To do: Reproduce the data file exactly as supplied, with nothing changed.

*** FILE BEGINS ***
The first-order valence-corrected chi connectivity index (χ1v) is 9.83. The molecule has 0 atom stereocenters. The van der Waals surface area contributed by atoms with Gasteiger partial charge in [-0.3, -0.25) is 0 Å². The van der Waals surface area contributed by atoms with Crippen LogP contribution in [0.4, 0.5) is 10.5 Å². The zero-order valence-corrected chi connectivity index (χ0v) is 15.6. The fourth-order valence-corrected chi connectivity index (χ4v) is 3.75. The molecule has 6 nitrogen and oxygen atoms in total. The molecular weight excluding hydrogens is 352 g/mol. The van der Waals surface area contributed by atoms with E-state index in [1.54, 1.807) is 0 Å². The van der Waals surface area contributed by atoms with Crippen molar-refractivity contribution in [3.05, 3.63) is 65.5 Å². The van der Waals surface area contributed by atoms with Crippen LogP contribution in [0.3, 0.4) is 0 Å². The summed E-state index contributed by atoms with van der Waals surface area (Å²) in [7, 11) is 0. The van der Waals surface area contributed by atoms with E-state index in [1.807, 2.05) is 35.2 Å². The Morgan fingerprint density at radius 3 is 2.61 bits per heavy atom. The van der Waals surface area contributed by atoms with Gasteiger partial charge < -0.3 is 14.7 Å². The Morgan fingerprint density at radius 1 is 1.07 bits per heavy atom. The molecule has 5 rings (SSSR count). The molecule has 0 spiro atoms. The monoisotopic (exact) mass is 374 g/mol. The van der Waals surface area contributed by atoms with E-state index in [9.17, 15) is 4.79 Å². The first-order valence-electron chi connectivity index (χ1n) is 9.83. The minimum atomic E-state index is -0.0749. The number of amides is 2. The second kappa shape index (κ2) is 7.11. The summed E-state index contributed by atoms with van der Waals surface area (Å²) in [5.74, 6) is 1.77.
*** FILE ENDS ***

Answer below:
The first-order valence-corrected chi connectivity index (χ1v) is 9.83. The molecule has 0 atom stereocenters. The van der Waals surface area contributed by atoms with Gasteiger partial charge in [-0.3, -0.25) is 0 Å². The van der Waals surface area contributed by atoms with Crippen LogP contribution in [0.4, 0.5) is 10.5 Å². The zero-order valence-corrected chi connectivity index (χ0v) is 15.6. The fourth-order valence-corrected chi connectivity index (χ4v) is 3.75. The molecule has 6 nitrogen and oxygen atoms in total. The molecular weight excluding hydrogens is 352 g/mol. The van der Waals surface area contributed by atoms with E-state index in [1.54, 1.807) is 0 Å². The van der Waals surface area contributed by atoms with Crippen molar-refractivity contribution in [3.05, 3.63) is 65.5 Å². The van der Waals surface area contributed by atoms with Crippen LogP contribution in [0.3, 0.4) is 0 Å². The summed E-state index contributed by atoms with van der Waals surface area (Å²) in [7, 11) is 0. The van der Waals surface area contributed by atoms with E-state index in [1.807, 2.05) is 35.2 Å². The Morgan fingerprint density at radius 3 is 2.61 bits per heavy atom. The van der Waals surface area contributed by atoms with Gasteiger partial charge < -0.3 is 14.7 Å². The Morgan fingerprint density at radius 1 is 1.07 bits per heavy atom. The molecule has 5 rings (SSSR count). The molecule has 0 spiro atoms. The monoisotopic (exact) mass is 374 g/mol. The van der Waals surface area contributed by atoms with E-state index in [9.17, 15) is 4.79 Å². The first-order valence-electron chi connectivity index (χ1n) is 9.83. The minimum atomic E-state index is -0.0749. The number of amides is 2. The second kappa shape index (κ2) is 7.11. The summed E-state index contributed by atoms with van der Waals surface area (Å²) in [5.74, 6) is 1.77.